Cecil B. DeMille and the Tiburon Island Adventure
Bowen, Thomas, Journal of the Southwest
Cecil B. DeMille needed a vacation. He had been working hard preparing for a new motion picture to be titled The Ten Commandments (the 1923 silent black-and-white version), and he needed a break before the exhausting job of filming began. What better way to rest up, he thought, than to get together with some friends on his beloved yacht Seaward for a few weeks of sailing and casual hunting and fishing. And what better place to get away from the Hollywood pressure cooker than Mexico? He and his friends could sail south to the tip of Baja California and then head northward into the Gulf of California. To add a little extra adventure, they could chart a course for fabled Tiburon Island and take a first-hand look at the notorious Seri Indians. But the idyllic voyage he had in mind proved to be anything but smooth sailing. Things began to go awry right from the start, and through a combination of misinformation, misunderstanding, perhaps a bit of hubris, and plain bad luck, it turned out to be a trip that would dog him for the rest of his life.
The idea of sailing into the Gulf of California and visiting the Seri Indians was a familiar one to southern Californians, for intrepid sailors had occasionally been doing just that for more than two decades. Unfortunately, some of the earlier trips had come to tragic ends. Two parties of Americans who went ashore on Tiburon Island in the mid-1890s disappeared and were presumed killed by Seris. The fate of the missing Americans had made lurid copy for the Los Angeles newspapers. For a while, imaginative journalism ran wild, and the Seris were accused in print of cannibalism and a litany of other sins against God and Nature. These fanciful reports induced a number of prominent and self-righteous southern Californians to concoct schemes to buy Tiburon Island, conquer or exterminate the loathsome Seris, and turn the island into a cattle ranch or a vacation resort with luxury hotels. Nothing ever came of these quixotic schemes, of course, and gradually the wild and sensational tales of mysterious Tiburon and its ferocious Serfs faded from the newspapers.
In the meantime, Los Angeles yachtsmen had quietly begun exploring the gulf waters for their sport fishing potential. By the early 1910s, several had been ashore on Tiburon Island and had found the Serfs to be a bit wary but otherwise friendly toward Americans. Even the wives of these gentlemen-sailors were having their pictures taken with the supposedly "fierce savages" (Bowen 2000: 175-201,247-55).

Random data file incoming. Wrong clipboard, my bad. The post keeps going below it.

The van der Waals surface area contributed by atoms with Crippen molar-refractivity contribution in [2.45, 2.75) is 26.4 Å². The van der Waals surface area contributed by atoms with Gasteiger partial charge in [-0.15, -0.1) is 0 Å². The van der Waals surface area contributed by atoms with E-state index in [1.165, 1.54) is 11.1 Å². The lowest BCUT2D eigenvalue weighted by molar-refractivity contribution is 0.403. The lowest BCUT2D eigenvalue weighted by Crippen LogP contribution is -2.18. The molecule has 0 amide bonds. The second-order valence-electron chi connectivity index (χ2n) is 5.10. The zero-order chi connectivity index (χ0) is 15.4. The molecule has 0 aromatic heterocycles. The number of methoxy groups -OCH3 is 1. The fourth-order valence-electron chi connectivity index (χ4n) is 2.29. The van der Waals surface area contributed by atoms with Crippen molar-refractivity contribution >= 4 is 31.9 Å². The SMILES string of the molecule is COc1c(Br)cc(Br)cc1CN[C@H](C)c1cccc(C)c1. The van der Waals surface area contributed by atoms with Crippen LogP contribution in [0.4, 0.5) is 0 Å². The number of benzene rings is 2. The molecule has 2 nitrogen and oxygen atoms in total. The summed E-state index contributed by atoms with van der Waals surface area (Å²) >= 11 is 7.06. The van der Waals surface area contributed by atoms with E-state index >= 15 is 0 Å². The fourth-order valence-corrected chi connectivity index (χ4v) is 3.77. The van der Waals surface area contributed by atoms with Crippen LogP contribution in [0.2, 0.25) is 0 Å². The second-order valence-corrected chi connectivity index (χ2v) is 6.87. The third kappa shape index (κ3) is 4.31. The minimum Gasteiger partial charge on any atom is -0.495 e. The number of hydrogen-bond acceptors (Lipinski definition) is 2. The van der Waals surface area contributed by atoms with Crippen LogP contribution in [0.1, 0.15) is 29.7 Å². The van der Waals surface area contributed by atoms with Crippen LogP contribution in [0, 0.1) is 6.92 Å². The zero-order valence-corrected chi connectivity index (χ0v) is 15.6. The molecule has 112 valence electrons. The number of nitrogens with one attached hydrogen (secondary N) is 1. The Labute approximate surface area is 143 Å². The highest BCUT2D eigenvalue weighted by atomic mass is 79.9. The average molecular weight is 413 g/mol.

Exactly how or when DeMille first began to consider a trip to the gulf is not known. The Los Angeles yachting community of the early 1920s was a small and exclusive club, however, and DeMille would have known from his fellow yachtsmen that Tiburon Island was a superb destination and a reasonably safe place for Americans. The immediate inspiration to make such a trip himself probably came from a voyage of the yacht Maud F. This vessel had spent six weeks in the spring of 1921 cruising the gulf, sailing as far north as Angel de la Guarda Island and stopping at Tiburon Island on the way back. Those aboard had found Tiburon a highlight of their trip--the fishing had been little short of incredible, and a shore party had no difficulty bagging two of Tiburon's huge and abundant mule deer. After the Maud F. returned to Los Angeles, DeMille had a typescript copy made of her log (Log of the Maud F. 1921).
The following year DeMille began planning his own gulf trip, which he scheduled for December 1922 and January 1923. By the fall of 1922, he had extended invitations to five friends to join him. What he needed to do next was secure the appropriate permits that would allow him to enter Mexican territorial waters, call at various ports, hunt and fish, and go ashore on Tiburon Island.
DeMille had long since achieved international acclaim as a director and producer, and he had acquired personal connections and power commensurate with his status. …